22. 22. Main Ozone layer Depletors • CFC (Chloro Floro Carbon) The Chlorofloro carbon are less costly, non toxic, and safe to handle material is used in propellants, cleaning solvents, plastic foams, in dry cleaning industries, for sterilizing surgical instruments. Because of wide use of CFC the CFC in the atmosphere is increased and which has caused irreparable damage to our environment.
  23. 23. • Oxides of Nitrogen:- Burning of Fossil fuels and increase in use of nitrogen as a fertilizer are also contributing in destruction of ozone layer. • Thus in addition to CFC, the oxides of nitrogen also plays an important role in depletion of Ozone.
  24. 24. Mechanism of Ozone Depletion • The chlorofloro carbons are highly stable and hence they slowly diffuse in the atmosphere. The ultraviolet rays decompose the CFCs and thus free chlorine and fluorine radicals are released In the atmosphere. This chlorine radical released in the atmosphere converts O3 into O2 • Similarly oxides of Nitrogen also depletes the ozone
  25. 25. • CFCl3 UV rays • Cl + O3 UV rays • ClO + O UV rays CFCL2 + Cl ClO + O2 Cl + O2 • Similarly UV rays • NOx + O3 NO2 + O2
  26. 26. Oxygen in the + O2 Atmosphere UV radiation O + O O + O2 O3 (ozone)
  27. 27. + O3 (ozone) +O3 (ozone) UV O O O + O2 + O2 O2 O3 + O2 + (ozone) heat
  28. 28. Cl- “Free Radicals”… Cl- + O3 (ozone) “free radical” + ClO O + ClO O2 + Cl“free radical” O2
  29. 29. Effects of Ozone Depletion • The damage to ozone layer will result in damage to plants and animals • For every 2.5 cm increase in the size of ozone hole, there will be 5 – 6 % increase in skin cancer and cataracts. • Ultraviolet rays may interfere with photosynthesis leading to lower crop yield • Ultraviolet rays causes genetic changes in DNA, leading to lower crop yield.
  30. 30. Control. • Discourage use of CFCs and NOx • Better alternative for CFC should developed. • Reforestation and forest prevention. be
  31. 31. 28.0 million km2 on 25 September 2006 © NASA
  32. 32. Maximum ozone hole area for 2009 was 24 million km2 on 17 September. The Dobson unit (DU) is a unit of measurement of atmospheric ozone columnar density, specifically ozone in the stratospheric ozone layer. One Dobson unit refers to a layer of ozone that would be 10 µm (micrometre)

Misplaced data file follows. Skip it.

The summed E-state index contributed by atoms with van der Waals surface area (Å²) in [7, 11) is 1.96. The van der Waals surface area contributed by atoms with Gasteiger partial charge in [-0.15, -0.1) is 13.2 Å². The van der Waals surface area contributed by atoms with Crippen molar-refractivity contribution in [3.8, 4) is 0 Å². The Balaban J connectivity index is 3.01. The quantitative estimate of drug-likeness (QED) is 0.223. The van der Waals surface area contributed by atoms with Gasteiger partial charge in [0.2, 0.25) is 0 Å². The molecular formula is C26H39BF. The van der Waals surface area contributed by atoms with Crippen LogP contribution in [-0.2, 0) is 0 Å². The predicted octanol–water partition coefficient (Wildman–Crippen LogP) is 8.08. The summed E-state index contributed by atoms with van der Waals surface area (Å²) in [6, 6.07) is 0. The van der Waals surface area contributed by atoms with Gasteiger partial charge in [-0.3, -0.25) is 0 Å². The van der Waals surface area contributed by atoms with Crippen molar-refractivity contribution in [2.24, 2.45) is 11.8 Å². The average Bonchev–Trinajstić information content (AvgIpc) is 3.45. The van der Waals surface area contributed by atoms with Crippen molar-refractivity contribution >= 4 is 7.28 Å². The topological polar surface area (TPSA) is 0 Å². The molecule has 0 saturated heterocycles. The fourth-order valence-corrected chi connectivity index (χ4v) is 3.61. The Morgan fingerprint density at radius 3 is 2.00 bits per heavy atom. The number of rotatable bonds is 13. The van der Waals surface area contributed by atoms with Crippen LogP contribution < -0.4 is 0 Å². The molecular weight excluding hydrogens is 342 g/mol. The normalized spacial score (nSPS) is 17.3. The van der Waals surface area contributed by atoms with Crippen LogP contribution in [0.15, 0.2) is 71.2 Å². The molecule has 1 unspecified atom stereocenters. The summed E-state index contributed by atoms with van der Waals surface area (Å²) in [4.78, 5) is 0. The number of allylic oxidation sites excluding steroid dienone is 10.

33. 33. 08 January 2014 Good news for fans of planet Earth: hole in the ozone layer may be healing. .
  34. 34. Regional Environmental Issues
  35. 35. Urban Heat Island
  36. 36. Urban Heat Island
  37. 37. Urban Heat Island • An urban heat island (UHI) is a metropolitan area that is significantly warmer than its surrounding rural areas due to human activities. • The temperature difference usually is larger at night than during the day, and is most apparent when winds are weak. • UHI is most noticeable during the summer and winter. The main cause of the urban heat island effect is from the modification of land surfaces,
  38. 38. Urban Heat Island
  39. 39. Urban Heat Island • Monthly rainfall is greater downwind of cities, partially due to the UHI. Increases in heat within urban centres increases the length of growing seasons, and decreases the occurrence of weak tornadoes. • The UHI decreases air quality by increasing the production of pollutants such as ozone, and decreases water quality as warmer waters flow into area streams and put stress on their ecosystems.
  40. 40. Urban Heat Island
  41. 41. Urban Heat Island • Not all cities have a distinct urban heat island. Mitigation of the urban heat island effect can be accomplished through the use of green roofs and the use of lighter-colored surfaces in urban areas, which reflect more sunlight and absorb less heat.
  42. 42. Green Roofs
  43. 43. Urban Heat Island Causes • There are several causes of an urban heat island (UHI). The principal reason for the night time warming is that the short-wave radiation is still within the concrete, asphalt, and buildings that was absorbed during the day, unlike suburban and rural areas. This energy is then slowly released during the night as long-wave radiation, making cooling a slow process.
  44. 44. Urban Heat Island • Two other reasons are changes in the thermal properties of surface materials and lack of evapotranspiration (for example through lack of vegetation) in urban areas. • With a decreased amount of vegetation, cities also lose the shade and cooling effect of trees, Materials commonly used in urban areas for pavement and roofs, such as concrete and , have significantly different thermal bulk properties (including heat capacity and thermal conductivity) and surface radioactive properties than the surrounding rural areas. • This causes a change in the energy balance of the urban area, often leading to higher temperatures than surrounding rural areas.
  45. 45. Urban Heat Island • Other causes of a UHI are due to geometric effects. The tall buildings within many urban areas provide multiple surfaces for the reflection and absorption of sunlight, increasing the efficiency with which urban areas are heated. This is called the "urban canyon effect".
  46. 46. Urban Heat Island
  47. 47. Urban Heat Island • Another effect of buildings is the blocking of wind, which also inhibits cooling by convection and pollution from dissipating. • Waste heat from automobiles, air conditioning, industry, and other sources also contributes to the UHI. High levels of pollution in urban areas can also increase the UHI, as many forms of pollution change the radioactive properties of the atmosphere. • As UHI raises the temperature of cities, it will also increase the concentration of ozone in the air, which is a greenhouse gas.